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  • Investors lose faith in rental property

    Investors lose faith in rental property
    By JAMES WEIR - The Dominion Post | Monday, 21 July 2008

    Rents are rising,
    but confidence in the rental market is falling from its glory days as house prices slide, according to the ASB investor confidence survey.

    Rental property has given the best returns of any investment class in the past five years, according to the survey.

    But in the three months to June, confidence in rental property providing the best returns has dropped three percentage points to 16 per cent of those surveyed.

    That brings rental property back to level-pegging with bank term deposits,

    Confidence in the rental market is now at its lowest point for four years.

    "The weak housing market has seen prices come under pressure, with equity in investment property retreating along with prices," said ASB head of investment services Jonathan Beale. "This may be challenging some investors' perceptions that the strong capital gains of recent years will continue into the future."

    Real Estate Institute figures show the national median house price is down about 3.5 per cent to $340,000 since November last year.

    Before that dip, prices had doubled in the previous five years.

    The market was given a boost when two-year mortgage rates went close to 6per cent in 2003, but now they are about 9.2 per cent.

    The Reserve Bank and some market economists expect house prices to drop about 8 per cent this year as the market weakens, and as much as 13 per cent over 18 months.

    On the positive side for landlords, official inflation figures out this week showed housing rents rose 3.1 per cent in the past year, but even that was outpaced by overall inflation of 4 per cent for the June year.

    Latest Building and Housing figures for the first half of the year show the average rent for a one-bedroom central Wellington apartment was $294 a week.

    Rents are much cheaper on the city fringe in Mt Cook, at an average of $218.

    Nationally, three bedrooms were renting for an average of $324 a week, and two-bedroom flats at $252.

    Meanwhile, ASB says confidence in term deposits has remained stable at 16 per cent and confidence in bank saving deposits is not far behind at 15 per cent.

    Confidence that shares would produce the best return dropped from 9 per cent to 5 per cent in the March quarter after another period of market volatility, but rose back up to 8 per cent in the June quarter.

    "There's one way to find out if a man is honest-ask him. If he says 'yes,' you know he is a crook." Groucho Marx

  • #2
    No sh*t sherlock!

    Why do the media always state the obvious?

    Comment


    • #3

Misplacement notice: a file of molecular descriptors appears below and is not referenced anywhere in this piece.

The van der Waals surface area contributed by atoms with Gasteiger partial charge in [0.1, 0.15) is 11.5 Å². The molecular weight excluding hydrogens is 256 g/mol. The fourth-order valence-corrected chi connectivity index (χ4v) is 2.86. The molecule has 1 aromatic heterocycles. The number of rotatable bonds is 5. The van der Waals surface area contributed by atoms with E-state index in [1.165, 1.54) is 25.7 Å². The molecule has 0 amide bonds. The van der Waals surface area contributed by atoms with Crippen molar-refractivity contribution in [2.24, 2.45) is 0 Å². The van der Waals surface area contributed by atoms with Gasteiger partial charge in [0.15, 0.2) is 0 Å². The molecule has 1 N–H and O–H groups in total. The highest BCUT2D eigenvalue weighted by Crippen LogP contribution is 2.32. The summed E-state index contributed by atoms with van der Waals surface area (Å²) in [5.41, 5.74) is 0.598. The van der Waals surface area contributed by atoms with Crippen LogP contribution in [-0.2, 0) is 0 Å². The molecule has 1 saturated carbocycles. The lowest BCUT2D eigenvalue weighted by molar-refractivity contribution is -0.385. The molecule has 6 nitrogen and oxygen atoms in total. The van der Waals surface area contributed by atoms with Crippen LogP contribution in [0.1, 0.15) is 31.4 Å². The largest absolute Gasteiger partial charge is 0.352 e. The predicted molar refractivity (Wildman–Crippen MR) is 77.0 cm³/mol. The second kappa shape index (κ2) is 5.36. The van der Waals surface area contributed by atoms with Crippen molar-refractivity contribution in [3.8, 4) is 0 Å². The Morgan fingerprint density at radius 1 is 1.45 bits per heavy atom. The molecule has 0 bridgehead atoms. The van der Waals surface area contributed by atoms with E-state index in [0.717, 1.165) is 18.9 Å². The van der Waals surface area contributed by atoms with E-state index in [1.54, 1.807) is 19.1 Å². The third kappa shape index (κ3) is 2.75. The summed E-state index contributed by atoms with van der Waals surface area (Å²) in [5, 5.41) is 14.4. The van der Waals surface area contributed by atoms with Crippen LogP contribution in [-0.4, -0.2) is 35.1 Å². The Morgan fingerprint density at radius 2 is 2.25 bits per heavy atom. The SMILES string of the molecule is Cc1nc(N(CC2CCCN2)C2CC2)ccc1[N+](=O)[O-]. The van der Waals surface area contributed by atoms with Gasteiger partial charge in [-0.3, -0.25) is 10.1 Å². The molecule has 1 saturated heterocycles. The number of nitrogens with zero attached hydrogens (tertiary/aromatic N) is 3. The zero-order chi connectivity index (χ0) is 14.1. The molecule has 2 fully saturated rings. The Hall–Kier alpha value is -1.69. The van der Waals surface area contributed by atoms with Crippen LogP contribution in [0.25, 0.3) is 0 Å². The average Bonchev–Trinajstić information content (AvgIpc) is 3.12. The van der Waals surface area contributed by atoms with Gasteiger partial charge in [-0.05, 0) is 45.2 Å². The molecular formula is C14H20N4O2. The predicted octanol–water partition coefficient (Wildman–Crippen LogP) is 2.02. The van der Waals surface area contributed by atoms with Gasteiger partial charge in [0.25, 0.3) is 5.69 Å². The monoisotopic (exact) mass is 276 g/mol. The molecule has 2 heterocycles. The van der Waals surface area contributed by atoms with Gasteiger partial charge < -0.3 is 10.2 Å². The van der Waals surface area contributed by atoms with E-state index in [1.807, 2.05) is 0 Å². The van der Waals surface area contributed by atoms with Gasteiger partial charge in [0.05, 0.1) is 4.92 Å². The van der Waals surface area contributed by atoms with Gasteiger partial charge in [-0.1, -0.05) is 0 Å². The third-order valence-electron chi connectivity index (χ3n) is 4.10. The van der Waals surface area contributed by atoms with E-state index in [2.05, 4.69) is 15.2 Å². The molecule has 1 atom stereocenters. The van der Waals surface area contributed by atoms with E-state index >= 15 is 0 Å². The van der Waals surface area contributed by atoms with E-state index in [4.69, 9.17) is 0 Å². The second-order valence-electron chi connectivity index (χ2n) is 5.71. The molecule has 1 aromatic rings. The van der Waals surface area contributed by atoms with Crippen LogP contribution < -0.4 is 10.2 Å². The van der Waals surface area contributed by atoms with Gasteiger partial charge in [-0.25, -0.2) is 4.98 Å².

Meanwhile, other reports are telling us that the investors are jumping back in both barrells blazing, picking up the sales.

      Comment


      • #4
        Yeah I guess the people who have bought their first property or two in the last few years, without their hearts really being in it, perhaps just because everyone else was doing it, might have a few hassles and decide to chuck it in.

        As you guys here will know it takes a lot of perserverance. And if you're not really interested and the tenants are causing problems, then it would be easy just to flick off the property and do more fun things.

        David
        Squadly dinky do!

        Comment


        • #5
          Originally posted by Davo36 View Post
          Yeah I guess the people who have bought their first property or two in the last few years, without their hearts really being in it, perhaps just because everyone else was doing it, might have a few hassles and decide to chuck it in.

          David
          In the long run, getting out might be the best decision for them.

          Comment


          • #6
            I don't agree tanmedia.
            As long as they can afford to keep the property they should.
            If they can not, then absolutely get out before they are forced out.

            The issue is that if they bail now and loose say 30k or 40k (who knows it could even be more) then how does the average kiwi make that back?

            If a mid 50's investor lost that sort of money and they were on average income then it would be nearly impossible for them to make up that loss before retirement. In turn that means another retiree who still owes money to the bank and joins the que for some sort of retirement hand out.

            Sure no one knows when the market will turn back to a positive but when it does the paper loss is generally gobbled up pretty quickly.

            anyway thats my 2 cents worth.

            cheers

            Terry

            Comment


            • #7
              Originally posted by tanmedia View Post
              In the long run, getting out might be the best decision for them.
              Sorry about the above post. i note you did say getting out might be the best decision. your right it might be. its past my bedtime obviously.

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